Added note: Jeffrey D. Sachs (Columbia University) predicts that millennials will reject Donald Trump in this article in Project Syndicate. In my view, whether he will be right or wrong depends on whether or not Trump delivers an improved job market for that generation. If he does, I think he will get their support. If he does not, he probably won't. People in general care more about having a good job than most other issues (including millennials). If the perception is that he improved the job market, he will enhance his support. If the perception is that he failed to improve the job market, he will lose support. I think it really is that simple.

As for all the uproar over whatever Trump does everyday, my reaction is to yawn. Wake me when something of true significance actually happens. Most of what we have seen so far appears to be mostly theater on both sides by professional politicos who are more about obtaining and holding political power than anything else. 

Those kinds of professional political supporters will spin everything he does as positive, professional political haters will spin everything he does as negative. Most people see through all those theatrics and focus on what is most important in their lives, like getting a decent job (no real need for polls to prove this, but here is a full page of them anyway). That's not likely to change unless a new real crisis comes along and Trump gets tagged with it in the public perception. That is what I will be watching for here.

Wednesday, February 8, 2017 - China Facing a Catch 22?

There are a lot of reasons to keep an eye on China. Trump is likely to have some confronations with China on a variety of fronts. Jim Rickards has predicted a significant currency event (possible steep yuan devaluation) will take place this year related to China. Here is another issue to keep an eye on in this recent article in Below are a couple of excerpts from the article.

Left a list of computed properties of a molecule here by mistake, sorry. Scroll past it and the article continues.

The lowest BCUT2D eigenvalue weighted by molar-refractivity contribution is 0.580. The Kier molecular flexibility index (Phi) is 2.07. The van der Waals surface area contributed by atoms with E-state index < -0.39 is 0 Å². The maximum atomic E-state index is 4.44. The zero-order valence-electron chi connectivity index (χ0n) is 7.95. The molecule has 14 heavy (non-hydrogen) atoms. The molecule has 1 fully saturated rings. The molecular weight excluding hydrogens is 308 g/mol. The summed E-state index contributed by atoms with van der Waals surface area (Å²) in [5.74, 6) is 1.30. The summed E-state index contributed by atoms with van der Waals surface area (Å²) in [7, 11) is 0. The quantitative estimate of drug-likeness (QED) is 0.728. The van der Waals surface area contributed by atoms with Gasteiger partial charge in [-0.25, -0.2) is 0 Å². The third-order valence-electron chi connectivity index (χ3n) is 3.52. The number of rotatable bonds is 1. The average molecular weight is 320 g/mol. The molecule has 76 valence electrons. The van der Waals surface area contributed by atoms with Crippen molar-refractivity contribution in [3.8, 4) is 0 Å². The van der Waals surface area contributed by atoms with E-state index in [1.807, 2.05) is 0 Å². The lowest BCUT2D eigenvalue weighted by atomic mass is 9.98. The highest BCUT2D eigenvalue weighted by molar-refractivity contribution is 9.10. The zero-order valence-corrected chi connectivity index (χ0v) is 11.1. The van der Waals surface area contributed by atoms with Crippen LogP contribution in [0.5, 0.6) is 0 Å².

"A subsidiary of the Industrial and Commercial Bank of China (ICBC), the world’s largest bank, has recently reached deals with seven Chinese state-owned enterprises to convert about 60 billion yuan ($8.7 billion) of unpaid loans into equity shares.

. . . . . . 

"The news about debt-for-equity swaps and China’s claims to be over the worst of its corporate debt problems all sound good until one remembers this.
In October 2016, the Bank for International Settlements (BIS) reported that China’s corporate debt was 121 trillion yuan, roughly 169 percent of China’s GDP.
The IMF also noted the problem wasn’t simply a high rate of growth in Chinese corporate debt since the 2008 financial crisis. It’s the fact that corporate profits have steadily declined since 2009, while the leverage ratio has increased.
One of the obvious side effects of such unrestrained credit growth is a rise in non-performing loans (NPLs). China currently reports NPLs at 1.7 percent of total loans. But we have always taken Chinese statistics with a grain of salt.
We think the true figure was somewhere between 3 and 7 percent.
But the IMF report suggests the number of loans at risk of default is much higher. It estimates that non-performing and special-mention loans have risen above 5 percent. Meanwhile, loans potentially at risk account for 15.5 percent of all commercial bank loans to the corporate sector."
. . . . .

Added note: When I forwarded a link to this article to Jim Rickards he replied to let me know he had seen another similar article and sent me this link and said to continue to keep an eye on China:

2-9-17 addtional note: This article appearing on CNBC suggests that Trump and China are still in the early stages of trying to figure out how to work with each other. It appears Trump may be dialing back from some of his earlier strong rhetoric on China. The article says Trump has held off on some of the actions that might have led to early conflict so far that some were expecting him to do.

2-10-17: More evidence Trump is walking back some of his earlier sharp rhetoric on China in this article

As time goes by we are perhaps learning more about how Trump works. He may be learning that some things in geopolitics cannot be used like bargaining chips as he is used to in business dealings. So far he has avoided some things Jim Rickards pointed out could lead to sharp conflict with China that some had thought he was ready to move forward with. For example, he has not yet formally called China a currency manipulator and now he has backed off on his comment that he might not accept the One China policy.